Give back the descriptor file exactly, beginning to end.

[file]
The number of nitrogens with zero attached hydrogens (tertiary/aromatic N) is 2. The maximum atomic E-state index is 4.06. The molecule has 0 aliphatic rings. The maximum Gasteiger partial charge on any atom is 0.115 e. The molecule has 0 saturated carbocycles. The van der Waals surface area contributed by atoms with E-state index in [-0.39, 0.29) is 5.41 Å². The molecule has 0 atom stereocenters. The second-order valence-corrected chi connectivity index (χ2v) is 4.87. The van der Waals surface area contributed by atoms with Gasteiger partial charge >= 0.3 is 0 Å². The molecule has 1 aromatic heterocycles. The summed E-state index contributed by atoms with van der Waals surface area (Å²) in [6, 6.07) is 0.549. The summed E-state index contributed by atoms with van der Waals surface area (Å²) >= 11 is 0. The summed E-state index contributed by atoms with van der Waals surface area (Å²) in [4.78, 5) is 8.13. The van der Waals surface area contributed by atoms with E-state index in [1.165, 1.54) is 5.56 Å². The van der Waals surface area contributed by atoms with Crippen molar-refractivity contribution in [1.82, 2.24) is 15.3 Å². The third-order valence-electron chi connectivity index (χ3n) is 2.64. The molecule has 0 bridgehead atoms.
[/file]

The number of nitrogens with zero attached hydrogens (tertiary/aromatic N) is 2. The maximum atomic E-state index is 4.06. The molecule has 0 aliphatic rings. The maximum Gasteiger partial charge on any atom is 0.115 e. The molecule has 0 saturated carbocycles. The van der Waals surface area contributed by atoms with E-state index in [-0.39, 0.29) is 5.41 Å². The molecule has 0 atom stereocenters. The second-order valence-corrected chi connectivity index (χ2v) is 4.87. The van der Waals surface area contributed by atoms with Gasteiger partial charge >= 0.3 is 0 Å². The molecule has 1 aromatic heterocycles. The summed E-state index contributed by atoms with van der Waals surface area (Å²) in [6, 6.07) is 0.549. The summed E-state index contributed by atoms with van der Waals surface area (Å²) >= 11 is 0. The summed E-state index contributed by atoms with van der Waals surface area (Å²) in [4.78, 5) is 8.13. The van der Waals surface area contributed by atoms with E-state index in [1.165, 1.54) is 5.56 Å². The van der Waals surface area contributed by atoms with Crippen molar-refractivity contribution in [1.82, 2.24) is 15.3 Å². The third-order valence-electron chi connectivity index (χ3n) is 2.64. The molecule has 0 bridgehead atoms.